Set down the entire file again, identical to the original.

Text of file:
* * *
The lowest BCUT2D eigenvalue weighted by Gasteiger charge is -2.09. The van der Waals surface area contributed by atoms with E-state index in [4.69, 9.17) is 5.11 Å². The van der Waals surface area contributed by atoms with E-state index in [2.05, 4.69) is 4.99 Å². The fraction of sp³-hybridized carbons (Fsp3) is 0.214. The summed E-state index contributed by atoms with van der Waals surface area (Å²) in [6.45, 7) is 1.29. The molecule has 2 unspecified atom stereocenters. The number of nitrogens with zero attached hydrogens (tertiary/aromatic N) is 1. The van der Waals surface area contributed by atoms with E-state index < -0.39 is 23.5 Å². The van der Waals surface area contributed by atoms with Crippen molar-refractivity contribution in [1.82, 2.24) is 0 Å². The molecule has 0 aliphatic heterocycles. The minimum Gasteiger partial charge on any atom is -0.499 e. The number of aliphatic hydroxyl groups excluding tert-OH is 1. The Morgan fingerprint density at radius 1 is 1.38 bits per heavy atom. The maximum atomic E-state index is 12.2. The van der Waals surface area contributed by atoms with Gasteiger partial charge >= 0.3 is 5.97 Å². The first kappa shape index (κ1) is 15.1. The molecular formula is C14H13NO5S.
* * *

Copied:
The lowest BCUT2D eigenvalue weighted by Gasteiger charge is -2.09. The van der Waals surface area contributed by atoms with E-state index in [4.69, 9.17) is 5.11 Å². The van der Waals surface area contributed by atoms with E-state index in [2.05, 4.69) is 4.99 Å². The fraction of sp³-hybridized carbons (Fsp3) is 0.214. The summed E-state index contributed by atoms with van der Waals surface area (Å²) in [6.45, 7) is 1.29. The molecule has 2 unspecified atom stereocenters. The number of nitrogens with zero attached hydrogens (tertiary/aromatic N) is 1. The van der Waals surface area contributed by atoms with E-state index < -0.39 is 23.5 Å². The van der Waals surface area contributed by atoms with Crippen molar-refractivity contribution in [1.82, 2.24) is 0 Å². The molecule has 0 aliphatic heterocycles. The minimum Gasteiger partial charge on any atom is -0.499 e. The number of aliphatic hydroxyl groups excluding tert-OH is 1. The Morgan fingerprint density at radius 1 is 1.38 bits per heavy atom. The maximum atomic E-state index is 12.2. The van der Waals surface area contributed by atoms with Gasteiger partial charge >= 0.3 is 5.97 Å². The first kappa shape index (κ1) is 15.1. The molecular formula is C14H13NO5S.